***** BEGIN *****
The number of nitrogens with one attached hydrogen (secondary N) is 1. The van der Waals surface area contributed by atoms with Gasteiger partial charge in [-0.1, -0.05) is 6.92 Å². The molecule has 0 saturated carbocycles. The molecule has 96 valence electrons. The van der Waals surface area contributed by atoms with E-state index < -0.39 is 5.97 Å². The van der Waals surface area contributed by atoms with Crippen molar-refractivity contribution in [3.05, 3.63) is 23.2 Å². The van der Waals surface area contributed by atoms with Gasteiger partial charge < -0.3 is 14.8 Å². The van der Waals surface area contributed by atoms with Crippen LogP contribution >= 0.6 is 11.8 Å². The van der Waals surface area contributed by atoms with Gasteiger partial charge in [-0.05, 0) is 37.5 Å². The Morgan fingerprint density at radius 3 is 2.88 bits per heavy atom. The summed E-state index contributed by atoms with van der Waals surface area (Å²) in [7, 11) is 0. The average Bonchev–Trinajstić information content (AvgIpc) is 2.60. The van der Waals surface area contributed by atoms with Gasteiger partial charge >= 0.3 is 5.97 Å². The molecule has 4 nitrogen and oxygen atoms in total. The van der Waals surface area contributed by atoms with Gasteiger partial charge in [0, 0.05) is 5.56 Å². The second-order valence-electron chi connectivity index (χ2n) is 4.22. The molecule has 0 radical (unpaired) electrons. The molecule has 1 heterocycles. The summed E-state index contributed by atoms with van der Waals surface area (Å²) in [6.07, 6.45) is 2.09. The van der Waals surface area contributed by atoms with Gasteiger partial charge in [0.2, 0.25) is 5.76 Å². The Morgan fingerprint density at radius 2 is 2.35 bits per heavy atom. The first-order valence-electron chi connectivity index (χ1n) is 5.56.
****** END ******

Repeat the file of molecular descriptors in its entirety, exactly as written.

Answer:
The number of nitrogens with one attached hydrogen (secondary N) is 1. The van der Waals surface area contributed by atoms with Gasteiger partial charge in [-0.1, -0.05) is 6.92 Å². The molecule has 0 saturated carbocycles. The molecule has 96 valence electrons. The van der Waals surface area contributed by atoms with E-state index < -0.39 is 5.97 Å². The van der Waals surface area contributed by atoms with Crippen molar-refractivity contribution in [3.05, 3.63) is 23.2 Å². The van der Waals surface area contributed by atoms with Gasteiger partial charge < -0.3 is 14.8 Å². The van der Waals surface area contributed by atoms with Crippen LogP contribution >= 0.6 is 11.8 Å². The van der Waals surface area contributed by atoms with Gasteiger partial charge in [-0.05, 0) is 37.5 Å². The Morgan fingerprint density at radius 3 is 2.88 bits per heavy atom. The summed E-state index contributed by atoms with van der Waals surface area (Å²) in [7, 11) is 0. The average Bonchev–Trinajstić information content (AvgIpc) is 2.60. The van der Waals surface area contributed by atoms with Gasteiger partial charge >= 0.3 is 5.97 Å². The molecule has 4 nitrogen and oxygen atoms in total. The van der Waals surface area contributed by atoms with Gasteiger partial charge in [0, 0.05) is 5.56 Å². The second-order valence-electron chi connectivity index (χ2n) is 4.22. The molecule has 0 radical (unpaired) electrons. The molecule has 1 heterocycles. The summed E-state index contributed by atoms with van der Waals surface area (Å²) in [6.07, 6.45) is 2.09. The van der Waals surface area contributed by atoms with Gasteiger partial charge in [0.2, 0.25) is 5.76 Å². The Morgan fingerprint density at radius 2 is 2.35 bits per heavy atom. The first-order valence-electron chi connectivity index (χ1n) is 5.56.